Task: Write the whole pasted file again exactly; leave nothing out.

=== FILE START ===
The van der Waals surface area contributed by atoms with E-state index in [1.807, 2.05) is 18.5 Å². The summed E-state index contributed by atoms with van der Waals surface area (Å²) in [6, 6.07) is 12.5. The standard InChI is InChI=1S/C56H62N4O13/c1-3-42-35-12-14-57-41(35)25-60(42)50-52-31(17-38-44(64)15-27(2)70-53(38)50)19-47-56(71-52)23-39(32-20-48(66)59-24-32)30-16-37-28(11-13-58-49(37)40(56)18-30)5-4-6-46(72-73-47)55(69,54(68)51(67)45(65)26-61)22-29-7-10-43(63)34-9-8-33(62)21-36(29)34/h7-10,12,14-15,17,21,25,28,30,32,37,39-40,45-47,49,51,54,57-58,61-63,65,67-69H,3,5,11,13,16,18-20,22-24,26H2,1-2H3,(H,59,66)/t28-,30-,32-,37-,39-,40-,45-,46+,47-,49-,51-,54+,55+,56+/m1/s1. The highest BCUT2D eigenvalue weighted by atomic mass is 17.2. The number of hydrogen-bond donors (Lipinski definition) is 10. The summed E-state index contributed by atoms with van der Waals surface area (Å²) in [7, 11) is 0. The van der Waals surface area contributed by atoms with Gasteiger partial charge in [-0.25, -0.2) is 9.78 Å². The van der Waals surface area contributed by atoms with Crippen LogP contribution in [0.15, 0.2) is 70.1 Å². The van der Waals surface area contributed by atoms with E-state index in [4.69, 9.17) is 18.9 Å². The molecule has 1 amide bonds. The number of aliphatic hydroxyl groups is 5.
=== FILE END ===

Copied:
The van der Waals surface area contributed by atoms with E-state index in [1.807, 2.05) is 18.5 Å². The summed E-state index contributed by atoms with van der Waals surface area (Å²) in [6, 6.07) is 12.5. The standard InChI is InChI=1S/C56H62N4O13/c1-3-42-35-12-14-57-41(35)25-60(42)50-52-31(17-38-44(64)15-27(2)70-53(38)50)19-47-56(71-52)23-39(32-20-48(66)59-24-32)30-16-37-28(11-13-58-49(37)40(56)18-30)5-4-6-46(72-73-47)55(69,54(68)51(67)45(65)26-61)22-29-7-10-43(63)34-9-8-33(62)21-36(29)34/h7-10,12,14-15,17,21,25,28,30,32,37,39-40,45-47,49,51,54,57-58,61-63,65,67-69H,3,5,11,13,16,18-20,22-24,26H2,1-2H3,(H,59,66)/t28-,30-,32-,37-,39-,40-,45-,46+,47-,49-,51-,54+,55+,56+/m1/s1. The highest BCUT2D eigenvalue weighted by atomic mass is 17.2. The number of hydrogen-bond donors (Lipinski definition) is 10. The summed E-state index contributed by atoms with van der Waals surface area (Å²) in [7, 11) is 0. The van der Waals surface area contributed by atoms with Gasteiger partial charge in [-0.25, -0.2) is 9.78 Å². The van der Waals surface area contributed by atoms with Crippen LogP contribution in [0.15, 0.2) is 70.1 Å². The van der Waals surface area contributed by atoms with E-state index in [4.69, 9.17) is 18.9 Å². The molecule has 1 amide bonds. The number of aliphatic hydroxyl groups is 5.